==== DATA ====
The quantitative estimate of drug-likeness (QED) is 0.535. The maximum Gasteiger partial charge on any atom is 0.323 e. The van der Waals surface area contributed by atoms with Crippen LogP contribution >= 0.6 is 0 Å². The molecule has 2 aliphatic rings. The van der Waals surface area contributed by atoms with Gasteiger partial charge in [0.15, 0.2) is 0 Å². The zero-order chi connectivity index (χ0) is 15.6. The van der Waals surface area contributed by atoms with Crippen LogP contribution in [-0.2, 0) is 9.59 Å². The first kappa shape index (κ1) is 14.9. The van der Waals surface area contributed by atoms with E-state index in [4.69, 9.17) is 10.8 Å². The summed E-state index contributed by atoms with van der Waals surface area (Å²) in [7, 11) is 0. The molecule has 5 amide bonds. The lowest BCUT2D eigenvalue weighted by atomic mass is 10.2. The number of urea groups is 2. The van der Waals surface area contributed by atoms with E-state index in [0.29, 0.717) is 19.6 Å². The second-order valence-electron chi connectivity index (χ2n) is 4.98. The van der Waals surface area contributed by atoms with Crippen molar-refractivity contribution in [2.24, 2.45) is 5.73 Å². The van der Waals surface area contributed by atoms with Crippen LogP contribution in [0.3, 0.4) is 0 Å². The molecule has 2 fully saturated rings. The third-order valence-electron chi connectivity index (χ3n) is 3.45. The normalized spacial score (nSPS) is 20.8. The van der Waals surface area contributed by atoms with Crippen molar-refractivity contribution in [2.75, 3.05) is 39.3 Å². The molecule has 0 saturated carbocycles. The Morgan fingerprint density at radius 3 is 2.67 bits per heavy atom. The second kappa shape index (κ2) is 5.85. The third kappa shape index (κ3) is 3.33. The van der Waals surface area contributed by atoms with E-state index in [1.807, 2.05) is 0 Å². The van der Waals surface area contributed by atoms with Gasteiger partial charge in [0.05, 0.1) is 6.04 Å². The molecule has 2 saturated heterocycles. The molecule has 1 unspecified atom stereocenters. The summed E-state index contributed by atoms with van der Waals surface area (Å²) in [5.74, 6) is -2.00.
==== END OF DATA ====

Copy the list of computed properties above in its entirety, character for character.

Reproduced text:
The quantitative estimate of drug-likeness (QED) is 0.535. The maximum Gasteiger partial charge on any atom is 0.323 e. The van der Waals surface area contributed by atoms with Crippen LogP contribution >= 0.6 is 0 Å². The molecule has 2 aliphatic rings. The van der Waals surface area contributed by atoms with Gasteiger partial charge in [0.15, 0.2) is 0 Å². The zero-order chi connectivity index (χ0) is 15.6. The van der Waals surface area contributed by atoms with Crippen LogP contribution in [-0.2, 0) is 9.59 Å². The first kappa shape index (κ1) is 14.9. The van der Waals surface area contributed by atoms with E-state index in [4.69, 9.17) is 10.8 Å². The summed E-state index contributed by atoms with van der Waals surface area (Å²) in [7, 11) is 0. The molecule has 5 amide bonds. The lowest BCUT2D eigenvalue weighted by atomic mass is 10.2. The number of urea groups is 2. The van der Waals surface area contributed by atoms with E-state index in [0.29, 0.717) is 19.6 Å². The second-order valence-electron chi connectivity index (χ2n) is 4.98. The van der Waals surface area contributed by atoms with Crippen molar-refractivity contribution in [2.24, 2.45) is 5.73 Å². The van der Waals surface area contributed by atoms with Crippen LogP contribution in [0.3, 0.4) is 0 Å². The molecule has 2 fully saturated rings. The third-order valence-electron chi connectivity index (χ3n) is 3.45. The normalized spacial score (nSPS) is 20.8. The van der Waals surface area contributed by atoms with Crippen molar-refractivity contribution in [2.75, 3.05) is 39.3 Å². The molecule has 0 saturated carbocycles. The Morgan fingerprint density at radius 3 is 2.67 bits per heavy atom. The second kappa shape index (κ2) is 5.85. The third kappa shape index (κ3) is 3.33. The van der Waals surface area contributed by atoms with E-state index in [1.807, 2.05) is 0 Å². The van der Waals surface area contributed by atoms with Gasteiger partial charge in [0.05, 0.1) is 6.04 Å². The molecule has 2 saturated heterocycles. The molecule has 1 unspecified atom stereocenters. The summed E-state index contributed by atoms with van der Waals surface area (Å²) in [5.74, 6) is -2.00.